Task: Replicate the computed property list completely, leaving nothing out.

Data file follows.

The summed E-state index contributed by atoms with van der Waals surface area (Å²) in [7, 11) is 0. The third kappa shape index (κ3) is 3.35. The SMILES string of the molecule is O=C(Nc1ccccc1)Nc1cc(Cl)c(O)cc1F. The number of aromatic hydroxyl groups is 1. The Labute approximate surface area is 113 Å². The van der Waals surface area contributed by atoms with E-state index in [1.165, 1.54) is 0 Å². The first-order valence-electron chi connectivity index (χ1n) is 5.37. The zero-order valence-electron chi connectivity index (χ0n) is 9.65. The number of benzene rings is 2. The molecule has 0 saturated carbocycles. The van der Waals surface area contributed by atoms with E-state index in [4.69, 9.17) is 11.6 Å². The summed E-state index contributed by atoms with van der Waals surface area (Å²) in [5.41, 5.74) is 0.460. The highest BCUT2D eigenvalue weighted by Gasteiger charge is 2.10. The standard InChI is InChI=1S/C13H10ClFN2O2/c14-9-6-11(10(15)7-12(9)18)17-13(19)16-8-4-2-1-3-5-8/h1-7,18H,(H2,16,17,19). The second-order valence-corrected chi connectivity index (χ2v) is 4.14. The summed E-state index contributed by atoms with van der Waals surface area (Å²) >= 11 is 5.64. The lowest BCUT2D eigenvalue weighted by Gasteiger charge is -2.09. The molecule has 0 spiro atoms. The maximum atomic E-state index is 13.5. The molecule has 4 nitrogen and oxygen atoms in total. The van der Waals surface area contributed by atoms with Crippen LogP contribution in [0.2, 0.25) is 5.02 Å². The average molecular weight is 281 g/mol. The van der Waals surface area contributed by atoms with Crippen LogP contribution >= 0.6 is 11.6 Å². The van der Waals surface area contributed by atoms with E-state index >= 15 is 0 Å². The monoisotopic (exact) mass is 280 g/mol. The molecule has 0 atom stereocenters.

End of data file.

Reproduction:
The summed E-state index contributed by atoms with van der Waals surface area (Å²) in [7, 11) is 0. The third kappa shape index (κ3) is 3.35. The SMILES string of the molecule is O=C(Nc1ccccc1)Nc1cc(Cl)c(O)cc1F. The number of aromatic hydroxyl groups is 1. The Labute approximate surface area is 113 Å². The van der Waals surface area contributed by atoms with E-state index in [1.165, 1.54) is 0 Å². The first-order valence-electron chi connectivity index (χ1n) is 5.37. The zero-order valence-electron chi connectivity index (χ0n) is 9.65. The number of benzene rings is 2. The molecule has 0 saturated carbocycles. The van der Waals surface area contributed by atoms with E-state index in [4.69, 9.17) is 11.6 Å². The summed E-state index contributed by atoms with van der Waals surface area (Å²) in [5.41, 5.74) is 0.460. The highest BCUT2D eigenvalue weighted by Gasteiger charge is 2.10. The standard InChI is InChI=1S/C13H10ClFN2O2/c14-9-6-11(10(15)7-12(9)18)17-13(19)16-8-4-2-1-3-5-8/h1-7,18H,(H2,16,17,19). The second-order valence-corrected chi connectivity index (χ2v) is 4.14. The summed E-state index contributed by atoms with van der Waals surface area (Å²) >= 11 is 5.64. The lowest BCUT2D eigenvalue weighted by Gasteiger charge is -2.09. The molecule has 0 spiro atoms. The maximum atomic E-state index is 13.5. The molecule has 4 nitrogen and oxygen atoms in total. The van der Waals surface area contributed by atoms with Crippen LogP contribution in [0.2, 0.25) is 5.02 Å². The average molecular weight is 281 g/mol. The van der Waals surface area contributed by atoms with Crippen LogP contribution >= 0.6 is 11.6 Å². The van der Waals surface area contributed by atoms with E-state index >= 15 is 0 Å². The monoisotopic (exact) mass is 280 g/mol. The molecule has 0 atom stereocenters.